The Trudeau government entered NAFTA negotiations last August with an ambitious progressive trade agenda. Foreign Affairs Minister Chrystia Freeland used her testimony to the House of Commons International Trade Committee to explain that this meant strengthening labour and environmental rights, reworking dispute settlement, and adding new chapters on gender and Indigenous rights. A coalition of environmental, labour and civil society groups used the opportunity to outline their own broader requirements for trade negotiations that would foster inclusive and sustainable economic growth.

Trudeau and Freeland were criticized from the right for prioritizing politically correct virtue signalling that could make it harder to find a workable solution, given the number of other stumbling blocks in play and the economic importance of trade with the United States. Critics on the left were skeptical that Trudeau and Freeland were committed to meaningful reforms to a trade and investment agenda that has so often entrenched the rights of the economically powerful.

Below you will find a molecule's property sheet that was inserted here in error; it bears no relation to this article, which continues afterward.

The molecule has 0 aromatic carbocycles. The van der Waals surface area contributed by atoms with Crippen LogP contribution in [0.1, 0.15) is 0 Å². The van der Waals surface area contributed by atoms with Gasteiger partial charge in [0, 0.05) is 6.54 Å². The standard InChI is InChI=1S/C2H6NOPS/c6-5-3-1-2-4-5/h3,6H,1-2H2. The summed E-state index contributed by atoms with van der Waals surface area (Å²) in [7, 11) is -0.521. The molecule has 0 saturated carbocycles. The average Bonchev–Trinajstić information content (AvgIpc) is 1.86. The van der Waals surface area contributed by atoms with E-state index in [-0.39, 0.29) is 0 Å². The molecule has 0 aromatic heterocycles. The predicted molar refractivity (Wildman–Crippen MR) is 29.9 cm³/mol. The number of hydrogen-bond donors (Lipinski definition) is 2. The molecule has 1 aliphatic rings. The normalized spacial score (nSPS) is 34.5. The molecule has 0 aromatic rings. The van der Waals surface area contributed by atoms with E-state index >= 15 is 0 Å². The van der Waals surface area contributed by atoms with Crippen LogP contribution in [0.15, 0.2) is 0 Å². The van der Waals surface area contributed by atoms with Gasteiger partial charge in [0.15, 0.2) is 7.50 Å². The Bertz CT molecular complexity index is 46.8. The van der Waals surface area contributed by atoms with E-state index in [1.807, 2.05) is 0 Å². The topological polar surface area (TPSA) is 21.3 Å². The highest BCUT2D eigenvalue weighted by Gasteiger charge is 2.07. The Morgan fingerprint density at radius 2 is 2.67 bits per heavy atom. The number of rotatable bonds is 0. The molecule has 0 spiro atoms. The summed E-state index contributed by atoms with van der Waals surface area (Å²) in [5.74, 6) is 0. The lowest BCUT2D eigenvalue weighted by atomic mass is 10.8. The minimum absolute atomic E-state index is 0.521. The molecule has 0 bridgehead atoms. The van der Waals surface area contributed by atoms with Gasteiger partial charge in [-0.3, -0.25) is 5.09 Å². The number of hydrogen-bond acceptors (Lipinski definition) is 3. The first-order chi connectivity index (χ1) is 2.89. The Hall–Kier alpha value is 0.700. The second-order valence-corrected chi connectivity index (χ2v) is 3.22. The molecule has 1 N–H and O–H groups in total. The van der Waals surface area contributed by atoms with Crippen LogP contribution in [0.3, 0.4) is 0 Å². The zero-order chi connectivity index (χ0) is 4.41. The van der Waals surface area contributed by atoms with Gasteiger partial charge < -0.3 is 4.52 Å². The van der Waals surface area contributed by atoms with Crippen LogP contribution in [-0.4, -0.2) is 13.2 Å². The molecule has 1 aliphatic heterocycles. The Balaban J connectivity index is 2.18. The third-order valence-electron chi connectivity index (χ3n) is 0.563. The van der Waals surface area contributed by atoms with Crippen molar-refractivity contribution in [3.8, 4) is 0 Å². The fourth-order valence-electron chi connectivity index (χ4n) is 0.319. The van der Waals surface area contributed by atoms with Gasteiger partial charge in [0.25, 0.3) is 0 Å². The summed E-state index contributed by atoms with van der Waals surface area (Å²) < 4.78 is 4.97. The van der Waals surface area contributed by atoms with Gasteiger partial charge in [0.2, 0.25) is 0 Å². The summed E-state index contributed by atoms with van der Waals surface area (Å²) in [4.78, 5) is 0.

Now that the deal’s done and the dust is settling, how did the progressive trade agenda fare in the harsh reality of negotiations? In trade and investment deals, as in everything else, the details matter. It is difficult to call a deal a win when it continues to erode our supply management system, extends patent protections that will make medicines more expensive, and leaves damaging steel and aluminum tariffs in place.

But there are some welcome and surprising nuggets that will hopefully become a standard part of future trade agreements.

Indigenous rights

The idea for an Indigenous rights chapter in the agreement came from Assembly of First Nations National Chief Perry Bellegarde and is a first for a trade deal. Such a chapter might include provisions for trade within First Nations when their territory straddles the Canada-US border, protections for the rights of Indigenous peoples, or a framework for future Indigenous cooperation on trade issues. Negotiators worked closely with representatives from Indigenous groups on what should be included in Canada’s proposals.

The final text of the USMCA doesn’t have a separate chapter on Indigenous rights, but this agreement is far more advanced than NAFTA was on the issue. There are specific references to Indigenous peoples in the text on corporate social responsibility, in the chapter on small and medium-sized businesses, in the environment chapter, and the textiles chapter allows duty-free treatment for Indigenous handicraft goods.